The chamber 74 in the air supply chamber receives air through a pair of slots 90 and 91 (FIGS. 4 and 5) in the lower wall 62 of the housing 15. Passage of air through the slots is controlled by a slide plate 94 that is slidably supported in ways 95 and has a laterally-extending actuator rod 97 connected to its under-surface. Stop lugs 99 and 100 that are mounted on the housing wall 62 limit the sliding movement of plate 94 in opposite directions. When the slide plate is in an open position, air passes upwardly into the chamber 74 and moves longitudinally toward the adjacent end wall 60 of the air supply housing 15. When it reaches wall 60 it is diverted in an upward and then inward direction through a pair of identical side-by-side openings 105 (one only being shown in FIG. 7) in the end wall 38 of the housing 10.

Similarly, the air chamber 76 receives air through a pair of side-by-side slots 108 in wall 62 that are identical in size and configuration to the slots 90 and 91 and are arranged to be opened and closed by a slide plate 109 slidably supported in spaced ways 110 and having a laterally-extending actuator rod 111. Air passing upwardly into chamber 76 moves toward the adjacent end wall 60. It is then directed upwardly and inwardly through two openings 112 in the end wall 40 of housing 10. The openings 112 are identical in size, configuration and orientation to the openings 105 in wall 38 of the housing 10, and each of the openings 112 is in alignment, longitudinally of the housing 15, with one of the openings 105.

It should be noted that a large part of the air passing longitudinally in the chambers 74 and 76 is in contact with the heated lower wall of the main housing 10 and, accordingly, it is preheated before it reaches the distribution headers.

When air passes through either pair of aligned openings 105, 112, it passes into opposite ends of one of two distribution headers 115 which have their ends disposed in tight slidable engagement with the inner faces of the end walls 38 and 40 of the combustion chamber housing. The square cross-section and the side-by-side positioning of the distribution headers 115 in the lower end of the combustion chamber is shown particularly in FIG. 2. A transverse wall 116 (FIG. 5) divides each header into two sections, 117 and 118.

Each header is positioned in the lower end of the combustion chamber with one side face abutting the inner faces of two flat bars 119 and 120 each of which is welded in upright position to the bottom wall of the housing 10 and to one end wall 38 or 40. A short flat strap 125 is welded to the side wall of each header and projects downwardly below the header into engagement with the curved inner surface of the housing. Thus, each header is supported by the strap 125 and by the engagement of one lower longitudinal edge 115a (FIG. 2) with the curved surface of the housing, and is oriented and located by its contact with the flat bars 119 and 120.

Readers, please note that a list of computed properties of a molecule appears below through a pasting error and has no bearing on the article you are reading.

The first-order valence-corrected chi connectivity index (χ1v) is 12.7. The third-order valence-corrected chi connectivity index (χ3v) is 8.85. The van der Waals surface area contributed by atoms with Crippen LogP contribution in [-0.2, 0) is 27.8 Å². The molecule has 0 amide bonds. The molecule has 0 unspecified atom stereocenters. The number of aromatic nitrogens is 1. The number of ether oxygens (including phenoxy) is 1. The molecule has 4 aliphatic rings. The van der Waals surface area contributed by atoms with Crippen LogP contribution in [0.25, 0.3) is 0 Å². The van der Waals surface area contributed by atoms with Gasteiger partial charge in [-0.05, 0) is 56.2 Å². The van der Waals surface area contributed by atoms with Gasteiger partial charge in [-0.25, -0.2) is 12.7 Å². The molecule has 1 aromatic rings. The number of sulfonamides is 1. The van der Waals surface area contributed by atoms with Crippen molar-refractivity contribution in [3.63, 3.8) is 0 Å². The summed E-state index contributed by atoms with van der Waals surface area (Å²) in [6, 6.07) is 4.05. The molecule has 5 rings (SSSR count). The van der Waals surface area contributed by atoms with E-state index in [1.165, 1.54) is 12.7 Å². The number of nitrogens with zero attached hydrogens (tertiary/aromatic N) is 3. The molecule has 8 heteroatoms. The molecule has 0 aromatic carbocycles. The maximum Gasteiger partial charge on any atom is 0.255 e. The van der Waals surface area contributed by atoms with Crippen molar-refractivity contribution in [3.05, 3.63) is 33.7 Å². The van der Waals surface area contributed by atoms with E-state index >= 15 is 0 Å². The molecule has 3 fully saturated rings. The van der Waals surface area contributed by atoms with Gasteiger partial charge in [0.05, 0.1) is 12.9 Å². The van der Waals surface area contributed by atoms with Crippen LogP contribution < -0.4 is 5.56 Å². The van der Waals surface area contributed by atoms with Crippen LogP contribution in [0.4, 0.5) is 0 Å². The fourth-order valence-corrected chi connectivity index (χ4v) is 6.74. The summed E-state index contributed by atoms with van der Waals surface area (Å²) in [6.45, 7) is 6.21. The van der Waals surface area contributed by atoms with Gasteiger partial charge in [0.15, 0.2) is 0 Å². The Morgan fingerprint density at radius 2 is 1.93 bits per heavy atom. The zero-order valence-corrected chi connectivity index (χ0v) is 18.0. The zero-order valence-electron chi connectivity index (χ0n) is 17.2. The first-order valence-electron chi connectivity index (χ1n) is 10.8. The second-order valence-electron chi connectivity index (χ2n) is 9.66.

Each header has a plurality of holes 128 extending through its top wall 115b and its inner wall 115c. The holes in each wall are 3/4" apart and the holes in wall 115c are offset relative to the holes in wall 115b by 3/8" so that each hole in wall 115c is spaced 3/8" measured longitudinally of the header from an adjacent hole in wall 115b. Each hole is 1/4" in diameter and each header is made from square steel tubing that has a 1/8" wall thickness and is 1.5 inches on a side.

A grate 130 (FIGS. 2 and 5) comprises a plurality of spaced transverse circular bars 131 welded to a longitudinal bar 132. The bars 131 of the grate straddle and rest on the two headers 115.

A curved deflector plate 135 is mounted in the upper rear portion of the combustion chamber by a flange 136 which extends between the lower end of the plate 135 and the rear wall of housing 10, and a flange 137 that extends between the upper edge of the plate and the top wall of the housing 10. It will be noted in FIG. 5 that the curved plate is disposed directly in front of the exhaust pipe opening 25 in the housing 10.